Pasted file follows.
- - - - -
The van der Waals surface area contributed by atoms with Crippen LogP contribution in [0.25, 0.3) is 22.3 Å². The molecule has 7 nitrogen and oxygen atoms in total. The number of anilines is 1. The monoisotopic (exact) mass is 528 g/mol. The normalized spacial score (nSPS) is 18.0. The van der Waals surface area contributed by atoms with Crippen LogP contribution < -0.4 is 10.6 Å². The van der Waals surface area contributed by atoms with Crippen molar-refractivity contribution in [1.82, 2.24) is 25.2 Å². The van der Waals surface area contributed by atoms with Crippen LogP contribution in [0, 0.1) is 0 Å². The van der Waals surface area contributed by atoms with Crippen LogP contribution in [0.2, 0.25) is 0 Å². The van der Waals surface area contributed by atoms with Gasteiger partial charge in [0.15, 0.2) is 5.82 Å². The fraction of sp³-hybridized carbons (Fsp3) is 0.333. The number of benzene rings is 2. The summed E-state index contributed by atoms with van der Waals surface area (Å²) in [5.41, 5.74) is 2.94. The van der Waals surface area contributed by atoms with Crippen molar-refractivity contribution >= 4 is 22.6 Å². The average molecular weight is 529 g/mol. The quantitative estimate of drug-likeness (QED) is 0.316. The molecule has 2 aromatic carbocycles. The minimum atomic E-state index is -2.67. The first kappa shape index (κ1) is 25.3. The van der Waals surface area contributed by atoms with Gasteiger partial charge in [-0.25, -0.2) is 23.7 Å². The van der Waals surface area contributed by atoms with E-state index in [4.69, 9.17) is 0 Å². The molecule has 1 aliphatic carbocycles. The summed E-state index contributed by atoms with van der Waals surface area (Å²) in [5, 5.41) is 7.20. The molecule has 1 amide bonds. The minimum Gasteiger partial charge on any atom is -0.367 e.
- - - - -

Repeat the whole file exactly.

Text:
The van der Waals surface area contributed by atoms with Crippen LogP contribution in [0.25, 0.3) is 22.3 Å². The molecule has 7 nitrogen and oxygen atoms in total. The number of anilines is 1. The monoisotopic (exact) mass is 528 g/mol. The normalized spacial score (nSPS) is 18.0. The van der Waals surface area contributed by atoms with Crippen LogP contribution < -0.4 is 10.6 Å². The van der Waals surface area contributed by atoms with Crippen molar-refractivity contribution in [1.82, 2.24) is 25.2 Å². The van der Waals surface area contributed by atoms with Crippen LogP contribution in [0, 0.1) is 0 Å². The van der Waals surface area contributed by atoms with Crippen LogP contribution in [0.2, 0.25) is 0 Å². The van der Waals surface area contributed by atoms with Gasteiger partial charge in [0.15, 0.2) is 5.82 Å². The fraction of sp³-hybridized carbons (Fsp3) is 0.333. The number of benzene rings is 2. The summed E-state index contributed by atoms with van der Waals surface area (Å²) in [5.41, 5.74) is 2.94. The van der Waals surface area contributed by atoms with Crippen molar-refractivity contribution >= 4 is 22.6 Å². The average molecular weight is 529 g/mol. The quantitative estimate of drug-likeness (QED) is 0.316. The molecule has 2 aromatic carbocycles. The minimum atomic E-state index is -2.67. The first kappa shape index (κ1) is 25.3. The van der Waals surface area contributed by atoms with Gasteiger partial charge in [-0.25, -0.2) is 23.7 Å². The van der Waals surface area contributed by atoms with E-state index in [4.69, 9.17) is 0 Å². The molecule has 1 aliphatic carbocycles. The summed E-state index contributed by atoms with van der Waals surface area (Å²) in [5, 5.41) is 7.20. The molecule has 1 amide bonds. The minimum Gasteiger partial charge on any atom is -0.367 e.